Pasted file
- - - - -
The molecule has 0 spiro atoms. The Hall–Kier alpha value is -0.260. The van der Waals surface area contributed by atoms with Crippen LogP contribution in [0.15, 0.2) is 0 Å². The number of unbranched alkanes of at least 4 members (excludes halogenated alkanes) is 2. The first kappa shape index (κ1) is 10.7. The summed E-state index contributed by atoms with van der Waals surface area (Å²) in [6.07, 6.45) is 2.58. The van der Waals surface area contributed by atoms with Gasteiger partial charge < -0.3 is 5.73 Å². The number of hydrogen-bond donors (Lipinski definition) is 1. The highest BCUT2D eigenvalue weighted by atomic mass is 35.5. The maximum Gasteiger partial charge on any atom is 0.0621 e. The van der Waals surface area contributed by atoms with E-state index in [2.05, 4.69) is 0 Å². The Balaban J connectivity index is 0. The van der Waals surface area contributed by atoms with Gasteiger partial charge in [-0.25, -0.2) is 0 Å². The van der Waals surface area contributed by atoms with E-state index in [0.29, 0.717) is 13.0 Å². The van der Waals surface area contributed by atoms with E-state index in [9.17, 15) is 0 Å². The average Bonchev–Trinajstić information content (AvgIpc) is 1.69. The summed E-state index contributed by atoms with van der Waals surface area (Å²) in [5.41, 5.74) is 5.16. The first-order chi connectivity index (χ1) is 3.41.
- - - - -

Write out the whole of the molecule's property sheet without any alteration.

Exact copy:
The molecule has 0 spiro atoms. The Hall–Kier alpha value is -0.260. The van der Waals surface area contributed by atoms with Crippen LogP contribution in [0.15, 0.2) is 0 Å². The number of unbranched alkanes of at least 4 members (excludes halogenated alkanes) is 2. The first kappa shape index (κ1) is 10.7. The summed E-state index contributed by atoms with van der Waals surface area (Å²) in [6.07, 6.45) is 2.58. The van der Waals surface area contributed by atoms with Gasteiger partial charge < -0.3 is 5.73 Å². The number of hydrogen-bond donors (Lipinski definition) is 1. The highest BCUT2D eigenvalue weighted by atomic mass is 35.5. The maximum Gasteiger partial charge on any atom is 0.0621 e. The van der Waals surface area contributed by atoms with E-state index in [2.05, 4.69) is 0 Å². The Balaban J connectivity index is 0. The van der Waals surface area contributed by atoms with Gasteiger partial charge in [-0.25, -0.2) is 0 Å². The van der Waals surface area contributed by atoms with E-state index in [0.29, 0.717) is 13.0 Å². The van der Waals surface area contributed by atoms with E-state index in [9.17, 15) is 0 Å². The average Bonchev–Trinajstić information content (AvgIpc) is 1.69. The summed E-state index contributed by atoms with van der Waals surface area (Å²) in [5.41, 5.74) is 5.16. The first-order chi connectivity index (χ1) is 3.41.